Metropolitain : An Ode to the Paris Metro. By Andrew Martin : THERE is something strangely seductive about the Paris Metro. Its distinctive warmth. The floral Art Nouveau entrances, designed by Hector Guimard in 1900.

The single word '' Metropolitain '' suspended at street level about descending station steps. From Serge Gainsbourg's first hit song in 1958 about a ticket-puncher, '' Le Poinconneur des Lilas '', to Fran├žois Truffaut's film '' The Last Metro '' in 1980, the Paris underground and its iconography have marked modern French culture.

'' Metropolitain '', Andrew Martin's ode to the Paris Metro, is an affectionate and welcome antidote to the prevailing grumbling about litter-strewn platforms and overcrowded carriages in Paris.

So enthusiastic is his amour for the French underground that he cedes to his inner railway geek.

No tunnel goes unvisited, no track uninspected. Mr.Martin includes six pages on Metro tickets and devotes ten chapters to individual lines of the network, starting evidemment with Line 1.

The book brims with girder and gauges, riveted copper, lateral steel guide-wheels and details on third-rail electrification. It is an eclectic blend of engineering and travelogue, urban planning and anecdote.

What shines through above all is a sense of awe. There is the wondrous quiet of the rubber-tyre wheeled Paris Metro carriages, compared with the bone-jangling rattle of the London Tube.

There is also its sheer density. The French capital's underground has 225 km of tracks, compared with 400 km in London, yet serves 304 Metro stations, by the author's count, 32 more than the Tube.

The names of Metro stations evoke history at every turn : Pyramides and Iena [ site of Napoleonic battles ] and Montparnasse-Bienvenue [ paying tribute to network's chief engineer, Fulgence Bienvenue].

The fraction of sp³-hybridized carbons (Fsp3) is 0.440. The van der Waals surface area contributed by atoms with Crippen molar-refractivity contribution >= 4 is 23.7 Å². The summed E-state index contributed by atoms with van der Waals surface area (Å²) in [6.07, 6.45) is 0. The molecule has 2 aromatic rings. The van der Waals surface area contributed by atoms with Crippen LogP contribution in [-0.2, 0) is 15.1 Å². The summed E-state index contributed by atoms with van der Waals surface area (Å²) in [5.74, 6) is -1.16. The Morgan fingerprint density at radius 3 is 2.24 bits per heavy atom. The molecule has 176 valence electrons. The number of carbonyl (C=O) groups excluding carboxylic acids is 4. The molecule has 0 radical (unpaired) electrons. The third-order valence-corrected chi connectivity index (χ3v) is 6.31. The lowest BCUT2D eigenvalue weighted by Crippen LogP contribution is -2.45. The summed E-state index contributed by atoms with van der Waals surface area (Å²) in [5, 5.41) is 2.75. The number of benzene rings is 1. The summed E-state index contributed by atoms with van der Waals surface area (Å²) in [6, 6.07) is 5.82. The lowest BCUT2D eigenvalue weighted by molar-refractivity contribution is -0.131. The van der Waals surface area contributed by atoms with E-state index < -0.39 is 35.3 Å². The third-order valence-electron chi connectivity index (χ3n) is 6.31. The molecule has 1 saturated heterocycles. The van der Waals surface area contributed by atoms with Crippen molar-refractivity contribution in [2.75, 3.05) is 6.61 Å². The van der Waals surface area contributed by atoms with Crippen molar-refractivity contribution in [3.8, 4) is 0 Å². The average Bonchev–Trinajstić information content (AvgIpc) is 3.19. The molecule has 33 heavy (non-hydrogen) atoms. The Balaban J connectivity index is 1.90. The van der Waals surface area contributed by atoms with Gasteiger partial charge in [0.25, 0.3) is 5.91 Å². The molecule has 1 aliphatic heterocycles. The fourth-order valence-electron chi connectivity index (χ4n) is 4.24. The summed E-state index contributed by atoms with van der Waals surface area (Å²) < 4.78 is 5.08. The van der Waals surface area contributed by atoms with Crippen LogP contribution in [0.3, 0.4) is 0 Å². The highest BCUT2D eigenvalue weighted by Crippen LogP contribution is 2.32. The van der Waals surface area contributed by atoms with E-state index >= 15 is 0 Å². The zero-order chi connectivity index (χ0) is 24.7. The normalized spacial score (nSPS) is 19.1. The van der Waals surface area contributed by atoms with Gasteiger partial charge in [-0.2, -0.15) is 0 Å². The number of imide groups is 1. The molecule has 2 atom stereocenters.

Even stations named after humdrum street intersections take on a lyrical quality : Marcadet Poissonniers, Maubert Mutualite. Strange things go on underground.

The first recorded murder on the Metro, Mr. Martin notes took place in 1937 at the Porte de Charenton.

A literary work this is not, as Mr. Martin might concede, judging by his self-deprecating style. He has ignored certain French conventions, refusing to refer to the right and left banks of the Seine, and makes some odd observations. 

"" How's that going to play out,'' the author asks of gendered French, '' in an increasingly androgynous world?''  Nor is Mr.Martin well-briefed on the politics of future urban planning in the capital. 

But as a sincere love letter from a Brit to a French public-transport network under strain, it is a timely reminder of what makes Metro-goers happy when they spend time underground.

The World Students Society thanks The Economist.


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